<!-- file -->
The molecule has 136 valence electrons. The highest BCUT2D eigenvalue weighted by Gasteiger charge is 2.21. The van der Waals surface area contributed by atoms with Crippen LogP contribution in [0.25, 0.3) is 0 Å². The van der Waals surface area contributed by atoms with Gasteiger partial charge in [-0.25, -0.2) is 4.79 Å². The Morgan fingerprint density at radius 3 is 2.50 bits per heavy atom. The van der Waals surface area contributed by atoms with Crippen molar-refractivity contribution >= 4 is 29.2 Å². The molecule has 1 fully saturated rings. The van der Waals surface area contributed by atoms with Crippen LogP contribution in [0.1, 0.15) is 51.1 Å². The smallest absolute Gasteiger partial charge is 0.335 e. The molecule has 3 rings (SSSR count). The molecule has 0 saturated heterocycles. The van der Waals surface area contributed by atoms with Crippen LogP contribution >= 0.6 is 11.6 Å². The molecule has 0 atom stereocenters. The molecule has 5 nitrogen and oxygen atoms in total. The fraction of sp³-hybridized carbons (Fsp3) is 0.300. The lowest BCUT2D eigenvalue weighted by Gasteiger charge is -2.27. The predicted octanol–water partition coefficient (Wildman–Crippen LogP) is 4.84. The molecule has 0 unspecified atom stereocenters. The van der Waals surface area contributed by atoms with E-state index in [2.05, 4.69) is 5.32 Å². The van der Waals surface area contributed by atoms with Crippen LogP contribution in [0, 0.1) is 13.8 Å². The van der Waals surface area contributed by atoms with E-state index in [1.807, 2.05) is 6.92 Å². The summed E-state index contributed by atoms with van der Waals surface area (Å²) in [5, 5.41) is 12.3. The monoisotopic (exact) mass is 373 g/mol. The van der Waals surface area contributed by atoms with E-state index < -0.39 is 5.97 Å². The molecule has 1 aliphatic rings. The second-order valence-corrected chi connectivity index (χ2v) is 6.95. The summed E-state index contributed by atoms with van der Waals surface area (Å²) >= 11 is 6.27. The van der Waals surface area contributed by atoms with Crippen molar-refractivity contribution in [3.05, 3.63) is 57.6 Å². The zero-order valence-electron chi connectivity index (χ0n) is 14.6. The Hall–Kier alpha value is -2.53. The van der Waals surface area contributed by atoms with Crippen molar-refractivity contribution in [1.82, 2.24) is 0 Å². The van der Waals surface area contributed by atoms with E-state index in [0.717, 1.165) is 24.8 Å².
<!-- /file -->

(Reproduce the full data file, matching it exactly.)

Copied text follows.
The molecule has 136 valence electrons. The highest BCUT2D eigenvalue weighted by Gasteiger charge is 2.21. The van der Waals surface area contributed by atoms with Crippen LogP contribution in [0.25, 0.3) is 0 Å². The van der Waals surface area contributed by atoms with Gasteiger partial charge in [-0.25, -0.2) is 4.79 Å². The Morgan fingerprint density at radius 3 is 2.50 bits per heavy atom. The van der Waals surface area contributed by atoms with Crippen molar-refractivity contribution >= 4 is 29.2 Å². The molecule has 1 fully saturated rings. The van der Waals surface area contributed by atoms with Crippen LogP contribution in [0.1, 0.15) is 51.1 Å². The smallest absolute Gasteiger partial charge is 0.335 e. The molecule has 3 rings (SSSR count). The molecule has 0 saturated heterocycles. The van der Waals surface area contributed by atoms with Crippen LogP contribution >= 0.6 is 11.6 Å². The molecule has 0 atom stereocenters. The molecule has 5 nitrogen and oxygen atoms in total. The fraction of sp³-hybridized carbons (Fsp3) is 0.300. The lowest BCUT2D eigenvalue weighted by Gasteiger charge is -2.27. The predicted octanol–water partition coefficient (Wildman–Crippen LogP) is 4.84. The molecule has 0 unspecified atom stereocenters. The van der Waals surface area contributed by atoms with E-state index in [2.05, 4.69) is 5.32 Å². The van der Waals surface area contributed by atoms with Crippen LogP contribution in [0, 0.1) is 13.8 Å². The van der Waals surface area contributed by atoms with E-state index in [1.807, 2.05) is 6.92 Å². The summed E-state index contributed by atoms with van der Waals surface area (Å²) in [5, 5.41) is 12.3. The monoisotopic (exact) mass is 373 g/mol. The van der Waals surface area contributed by atoms with E-state index < -0.39 is 5.97 Å². The molecule has 1 aliphatic rings. The second-order valence-corrected chi connectivity index (χ2v) is 6.95. The summed E-state index contributed by atoms with van der Waals surface area (Å²) >= 11 is 6.27. The van der Waals surface area contributed by atoms with Crippen molar-refractivity contribution in [3.05, 3.63) is 57.6 Å². The zero-order valence-electron chi connectivity index (χ0n) is 14.6. The Hall–Kier alpha value is -2.53. The van der Waals surface area contributed by atoms with Crippen molar-refractivity contribution in [1.82, 2.24) is 0 Å². The van der Waals surface area contributed by atoms with E-state index in [0.717, 1.165) is 24.8 Å².